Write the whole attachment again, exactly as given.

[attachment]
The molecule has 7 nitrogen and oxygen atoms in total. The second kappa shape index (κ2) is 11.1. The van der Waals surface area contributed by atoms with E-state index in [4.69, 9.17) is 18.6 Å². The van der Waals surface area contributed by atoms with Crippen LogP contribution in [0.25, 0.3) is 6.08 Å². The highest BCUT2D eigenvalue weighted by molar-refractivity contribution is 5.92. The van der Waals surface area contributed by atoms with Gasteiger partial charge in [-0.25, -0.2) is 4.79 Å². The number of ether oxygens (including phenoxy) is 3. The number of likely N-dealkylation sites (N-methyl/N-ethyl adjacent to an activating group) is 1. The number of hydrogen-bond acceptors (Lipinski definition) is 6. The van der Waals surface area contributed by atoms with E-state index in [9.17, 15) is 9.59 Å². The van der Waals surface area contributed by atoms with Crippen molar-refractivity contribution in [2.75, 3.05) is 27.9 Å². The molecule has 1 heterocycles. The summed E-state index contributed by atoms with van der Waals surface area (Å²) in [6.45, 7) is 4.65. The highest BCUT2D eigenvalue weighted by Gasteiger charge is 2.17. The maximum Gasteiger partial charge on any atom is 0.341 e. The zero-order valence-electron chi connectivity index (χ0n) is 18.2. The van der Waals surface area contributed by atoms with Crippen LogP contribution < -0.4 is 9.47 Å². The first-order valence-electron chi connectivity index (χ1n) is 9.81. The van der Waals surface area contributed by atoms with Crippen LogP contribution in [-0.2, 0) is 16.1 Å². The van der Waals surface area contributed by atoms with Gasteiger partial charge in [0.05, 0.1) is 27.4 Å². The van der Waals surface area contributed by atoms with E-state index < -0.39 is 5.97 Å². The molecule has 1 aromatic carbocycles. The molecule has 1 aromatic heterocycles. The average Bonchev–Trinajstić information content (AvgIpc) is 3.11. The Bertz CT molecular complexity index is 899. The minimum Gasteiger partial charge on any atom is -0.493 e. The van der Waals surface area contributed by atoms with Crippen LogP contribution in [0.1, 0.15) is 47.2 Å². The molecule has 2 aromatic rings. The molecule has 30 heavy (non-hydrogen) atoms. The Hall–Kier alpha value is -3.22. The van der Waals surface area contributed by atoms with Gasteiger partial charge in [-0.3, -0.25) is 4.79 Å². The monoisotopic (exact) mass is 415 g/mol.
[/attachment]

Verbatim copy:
The molecule has 7 nitrogen and oxygen atoms in total. The second kappa shape index (κ2) is 11.1. The van der Waals surface area contributed by atoms with E-state index in [4.69, 9.17) is 18.6 Å². The van der Waals surface area contributed by atoms with Crippen LogP contribution in [0.25, 0.3) is 6.08 Å². The highest BCUT2D eigenvalue weighted by molar-refractivity contribution is 5.92. The van der Waals surface area contributed by atoms with Gasteiger partial charge in [-0.25, -0.2) is 4.79 Å². The number of ether oxygens (including phenoxy) is 3. The number of likely N-dealkylation sites (N-methyl/N-ethyl adjacent to an activating group) is 1. The number of hydrogen-bond acceptors (Lipinski definition) is 6. The van der Waals surface area contributed by atoms with E-state index in [9.17, 15) is 9.59 Å². The van der Waals surface area contributed by atoms with Crippen molar-refractivity contribution in [2.75, 3.05) is 27.9 Å². The molecule has 1 heterocycles. The summed E-state index contributed by atoms with van der Waals surface area (Å²) in [6.45, 7) is 4.65. The highest BCUT2D eigenvalue weighted by Gasteiger charge is 2.17. The maximum Gasteiger partial charge on any atom is 0.341 e. The zero-order valence-electron chi connectivity index (χ0n) is 18.2. The van der Waals surface area contributed by atoms with Crippen LogP contribution < -0.4 is 9.47 Å². The first-order valence-electron chi connectivity index (χ1n) is 9.81. The van der Waals surface area contributed by atoms with Crippen LogP contribution in [-0.2, 0) is 16.1 Å². The van der Waals surface area contributed by atoms with Gasteiger partial charge in [0.05, 0.1) is 27.4 Å². The van der Waals surface area contributed by atoms with E-state index < -0.39 is 5.97 Å². The molecule has 1 aromatic carbocycles. The molecule has 1 aromatic heterocycles. The average Bonchev–Trinajstić information content (AvgIpc) is 3.11. The Bertz CT molecular complexity index is 899. The minimum Gasteiger partial charge on any atom is -0.493 e. The van der Waals surface area contributed by atoms with Crippen LogP contribution in [0.1, 0.15) is 47.2 Å². The molecule has 2 aromatic rings. The molecule has 30 heavy (non-hydrogen) atoms. The Hall–Kier alpha value is -3.22. The van der Waals surface area contributed by atoms with Gasteiger partial charge in [-0.3, -0.25) is 4.79 Å². The monoisotopic (exact) mass is 415 g/mol.